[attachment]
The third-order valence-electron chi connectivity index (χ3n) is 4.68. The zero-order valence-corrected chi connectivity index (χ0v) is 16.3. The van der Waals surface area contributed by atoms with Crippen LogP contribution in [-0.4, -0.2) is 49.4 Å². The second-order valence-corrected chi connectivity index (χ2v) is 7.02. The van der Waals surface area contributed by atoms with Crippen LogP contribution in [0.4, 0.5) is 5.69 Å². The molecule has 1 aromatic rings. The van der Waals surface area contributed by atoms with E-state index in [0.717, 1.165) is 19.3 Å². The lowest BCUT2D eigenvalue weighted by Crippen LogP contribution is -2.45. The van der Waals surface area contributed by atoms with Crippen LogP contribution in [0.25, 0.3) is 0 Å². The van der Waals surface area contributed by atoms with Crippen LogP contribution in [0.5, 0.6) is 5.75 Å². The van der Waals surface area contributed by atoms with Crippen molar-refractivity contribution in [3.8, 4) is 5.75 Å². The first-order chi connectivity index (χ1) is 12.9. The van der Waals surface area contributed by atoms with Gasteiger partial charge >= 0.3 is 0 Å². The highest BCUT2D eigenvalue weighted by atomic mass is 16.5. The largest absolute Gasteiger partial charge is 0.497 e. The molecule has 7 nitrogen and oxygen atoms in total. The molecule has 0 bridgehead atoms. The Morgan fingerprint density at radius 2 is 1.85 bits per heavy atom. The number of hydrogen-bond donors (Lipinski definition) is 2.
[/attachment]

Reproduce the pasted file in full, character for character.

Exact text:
The third-order valence-electron chi connectivity index (χ3n) is 4.68. The zero-order valence-corrected chi connectivity index (χ0v) is 16.3. The van der Waals surface area contributed by atoms with Crippen LogP contribution in [-0.4, -0.2) is 49.4 Å². The second-order valence-corrected chi connectivity index (χ2v) is 7.02. The van der Waals surface area contributed by atoms with Crippen LogP contribution in [0.4, 0.5) is 5.69 Å². The molecule has 1 aromatic rings. The van der Waals surface area contributed by atoms with E-state index in [0.717, 1.165) is 19.3 Å². The lowest BCUT2D eigenvalue weighted by Crippen LogP contribution is -2.45. The van der Waals surface area contributed by atoms with Crippen LogP contribution in [0.25, 0.3) is 0 Å². The van der Waals surface area contributed by atoms with Crippen LogP contribution in [0.5, 0.6) is 5.75 Å². The van der Waals surface area contributed by atoms with Crippen molar-refractivity contribution in [3.8, 4) is 5.75 Å². The first-order chi connectivity index (χ1) is 12.9. The van der Waals surface area contributed by atoms with Gasteiger partial charge >= 0.3 is 0 Å². The highest BCUT2D eigenvalue weighted by atomic mass is 16.5. The largest absolute Gasteiger partial charge is 0.497 e. The molecule has 7 nitrogen and oxygen atoms in total. The molecule has 0 bridgehead atoms. The Morgan fingerprint density at radius 2 is 1.85 bits per heavy atom. The number of hydrogen-bond donors (Lipinski definition) is 2.